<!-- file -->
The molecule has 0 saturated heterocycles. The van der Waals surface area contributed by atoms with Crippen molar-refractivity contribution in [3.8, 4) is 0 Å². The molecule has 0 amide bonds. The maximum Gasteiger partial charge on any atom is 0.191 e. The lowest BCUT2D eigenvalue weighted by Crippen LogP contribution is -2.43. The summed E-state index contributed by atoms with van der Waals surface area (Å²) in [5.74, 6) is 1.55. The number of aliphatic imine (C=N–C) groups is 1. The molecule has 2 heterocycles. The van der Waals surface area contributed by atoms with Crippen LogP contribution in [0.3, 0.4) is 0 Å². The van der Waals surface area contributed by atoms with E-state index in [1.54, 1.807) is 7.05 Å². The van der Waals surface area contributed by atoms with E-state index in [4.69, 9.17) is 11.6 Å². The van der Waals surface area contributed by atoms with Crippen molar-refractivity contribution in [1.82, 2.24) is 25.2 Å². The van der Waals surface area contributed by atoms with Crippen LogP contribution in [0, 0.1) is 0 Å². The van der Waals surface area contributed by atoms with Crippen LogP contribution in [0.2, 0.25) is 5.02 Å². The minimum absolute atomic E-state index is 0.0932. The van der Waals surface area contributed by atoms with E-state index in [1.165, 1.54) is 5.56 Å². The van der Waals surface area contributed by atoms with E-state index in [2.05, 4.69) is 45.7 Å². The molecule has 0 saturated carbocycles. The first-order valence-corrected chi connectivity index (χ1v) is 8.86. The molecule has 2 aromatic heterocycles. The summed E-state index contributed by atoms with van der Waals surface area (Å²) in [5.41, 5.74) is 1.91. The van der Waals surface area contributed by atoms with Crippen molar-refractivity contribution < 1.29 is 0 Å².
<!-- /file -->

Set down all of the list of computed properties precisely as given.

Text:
The molecule has 0 saturated heterocycles. The van der Waals surface area contributed by atoms with Crippen molar-refractivity contribution in [3.8, 4) is 0 Å². The molecule has 0 amide bonds. The maximum Gasteiger partial charge on any atom is 0.191 e. The lowest BCUT2D eigenvalue weighted by Crippen LogP contribution is -2.43. The summed E-state index contributed by atoms with van der Waals surface area (Å²) in [5.74, 6) is 1.55. The number of aliphatic imine (C=N–C) groups is 1. The molecule has 2 heterocycles. The van der Waals surface area contributed by atoms with Crippen LogP contribution in [0.3, 0.4) is 0 Å². The van der Waals surface area contributed by atoms with E-state index in [1.54, 1.807) is 7.05 Å². The van der Waals surface area contributed by atoms with E-state index in [4.69, 9.17) is 11.6 Å². The van der Waals surface area contributed by atoms with Crippen molar-refractivity contribution in [1.82, 2.24) is 25.2 Å². The van der Waals surface area contributed by atoms with Crippen LogP contribution in [0, 0.1) is 0 Å². The van der Waals surface area contributed by atoms with Crippen LogP contribution in [0.2, 0.25) is 5.02 Å². The minimum absolute atomic E-state index is 0.0932. The van der Waals surface area contributed by atoms with E-state index in [1.165, 1.54) is 5.56 Å². The van der Waals surface area contributed by atoms with E-state index in [2.05, 4.69) is 45.7 Å². The molecule has 0 saturated carbocycles. The first-order valence-corrected chi connectivity index (χ1v) is 8.86. The molecule has 2 aromatic heterocycles. The summed E-state index contributed by atoms with van der Waals surface area (Å²) in [5.41, 5.74) is 1.91. The van der Waals surface area contributed by atoms with Crippen molar-refractivity contribution < 1.29 is 0 Å².